We all know about this one, and I bet some of you are experts. (I am lousy at stuff like this and never solved my only cube.) Today’s Google Doodle celebrates the 40th anniversary of the famous cube invented by Hungarian Erno Rubik, whose name will linger in history longer than any of ours. If you go to the page, and I guess you’d better go soon, you’ll see this, and it will whirl around when you click on it. When it gets big, you can go ahead and solve it. The first reader who does, and sends me a photo, will be honored on this post. (Sorry, no free books or mugs today.)
As Forbes notes:
According to Wired, Google was finally able to create their most sophisticated Doodle yet thanks to the widespread adoption of CSS 3-D Transforms on most web browsers.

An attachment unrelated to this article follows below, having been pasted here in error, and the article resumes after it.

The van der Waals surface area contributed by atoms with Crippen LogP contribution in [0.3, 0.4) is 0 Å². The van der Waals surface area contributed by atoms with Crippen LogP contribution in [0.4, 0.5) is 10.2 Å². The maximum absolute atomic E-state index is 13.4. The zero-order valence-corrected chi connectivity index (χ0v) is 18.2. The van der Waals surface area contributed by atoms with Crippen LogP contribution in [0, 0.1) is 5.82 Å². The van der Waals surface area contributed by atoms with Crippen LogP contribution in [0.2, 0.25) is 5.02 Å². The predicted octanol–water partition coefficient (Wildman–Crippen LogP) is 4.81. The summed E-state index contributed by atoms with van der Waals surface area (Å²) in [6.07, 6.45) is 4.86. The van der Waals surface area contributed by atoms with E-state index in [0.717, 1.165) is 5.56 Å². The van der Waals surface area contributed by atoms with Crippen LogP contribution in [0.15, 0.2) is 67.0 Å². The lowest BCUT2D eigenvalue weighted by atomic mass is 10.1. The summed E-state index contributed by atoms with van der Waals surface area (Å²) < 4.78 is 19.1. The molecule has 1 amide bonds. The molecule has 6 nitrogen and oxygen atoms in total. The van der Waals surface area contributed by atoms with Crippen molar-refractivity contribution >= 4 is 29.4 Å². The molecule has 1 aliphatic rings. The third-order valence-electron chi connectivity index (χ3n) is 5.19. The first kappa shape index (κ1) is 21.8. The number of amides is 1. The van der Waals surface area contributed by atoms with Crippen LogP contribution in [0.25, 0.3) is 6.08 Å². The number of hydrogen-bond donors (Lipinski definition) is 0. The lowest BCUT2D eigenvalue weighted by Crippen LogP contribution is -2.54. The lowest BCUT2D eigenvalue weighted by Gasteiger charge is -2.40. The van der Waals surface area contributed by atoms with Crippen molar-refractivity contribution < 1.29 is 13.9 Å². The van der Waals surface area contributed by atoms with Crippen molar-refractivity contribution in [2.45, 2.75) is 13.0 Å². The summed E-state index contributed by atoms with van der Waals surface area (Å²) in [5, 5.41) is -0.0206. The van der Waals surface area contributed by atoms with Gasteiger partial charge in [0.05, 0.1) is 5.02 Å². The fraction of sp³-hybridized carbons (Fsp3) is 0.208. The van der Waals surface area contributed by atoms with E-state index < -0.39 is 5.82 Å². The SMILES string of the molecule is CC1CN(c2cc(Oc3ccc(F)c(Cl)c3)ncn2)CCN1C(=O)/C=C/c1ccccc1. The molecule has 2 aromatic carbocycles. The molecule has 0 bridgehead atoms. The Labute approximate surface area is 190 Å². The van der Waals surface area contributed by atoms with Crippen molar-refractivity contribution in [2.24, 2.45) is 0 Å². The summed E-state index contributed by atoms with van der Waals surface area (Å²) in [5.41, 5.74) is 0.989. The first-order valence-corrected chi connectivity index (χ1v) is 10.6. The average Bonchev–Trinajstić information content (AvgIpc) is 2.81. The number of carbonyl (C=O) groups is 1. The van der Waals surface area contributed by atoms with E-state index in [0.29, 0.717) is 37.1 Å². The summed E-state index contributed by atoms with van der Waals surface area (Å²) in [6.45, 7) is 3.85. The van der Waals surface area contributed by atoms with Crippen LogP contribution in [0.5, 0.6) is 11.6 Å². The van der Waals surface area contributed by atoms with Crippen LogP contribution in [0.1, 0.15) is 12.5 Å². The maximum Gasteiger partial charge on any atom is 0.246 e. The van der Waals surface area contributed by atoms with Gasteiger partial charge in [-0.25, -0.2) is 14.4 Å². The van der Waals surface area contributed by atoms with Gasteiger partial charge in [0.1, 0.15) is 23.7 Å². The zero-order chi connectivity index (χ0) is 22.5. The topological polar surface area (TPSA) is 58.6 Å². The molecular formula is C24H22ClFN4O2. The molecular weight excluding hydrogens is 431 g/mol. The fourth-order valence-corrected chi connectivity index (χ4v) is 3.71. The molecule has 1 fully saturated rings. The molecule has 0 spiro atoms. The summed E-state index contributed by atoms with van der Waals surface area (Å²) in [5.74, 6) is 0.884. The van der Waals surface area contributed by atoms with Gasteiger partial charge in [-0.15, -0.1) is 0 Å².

“CSS 3-D Transforms lets us display the cube in a 3-D space, as opposed to having a sort of rasterized 2-D experience,” lead engineer Kristopher Hom told the publication. “It makes it feel alive, because as you’re moving your mouse, you can see the cube rotating in 3-D space.”
Here’s a screenshot of what you’ll see, but click here to solve the puzzle—if you can:
A few more salient facts:
[The invention] was in 1974, in Soviet-controlled Hungary. The architect eventually managed to license the cube to Ideal Toy Corp in 1980. It was originally called the Magic Cube, but was rebranded with the more memorable name we have now.
Since then it’s sold over 350 million units, making it the best-selling toy ever, though it’s not as popular as it once was. The world record for solving the Rubik’s Cube is held by Mats Valk, a Dutch teenager who managed to complete the cube in just 5.55 seconds.
The LEGO Mindstorms-built Cubestormer III robot—powered by a Galaxy S4 smartphone—solved the cube in just 3.25 seconds.
UPDATE: Reader Alan R. (see below) solved it; the proof and time taken are below. If you can best it, send me proof.
Reader Joseph G. sent me a better time this a.m.: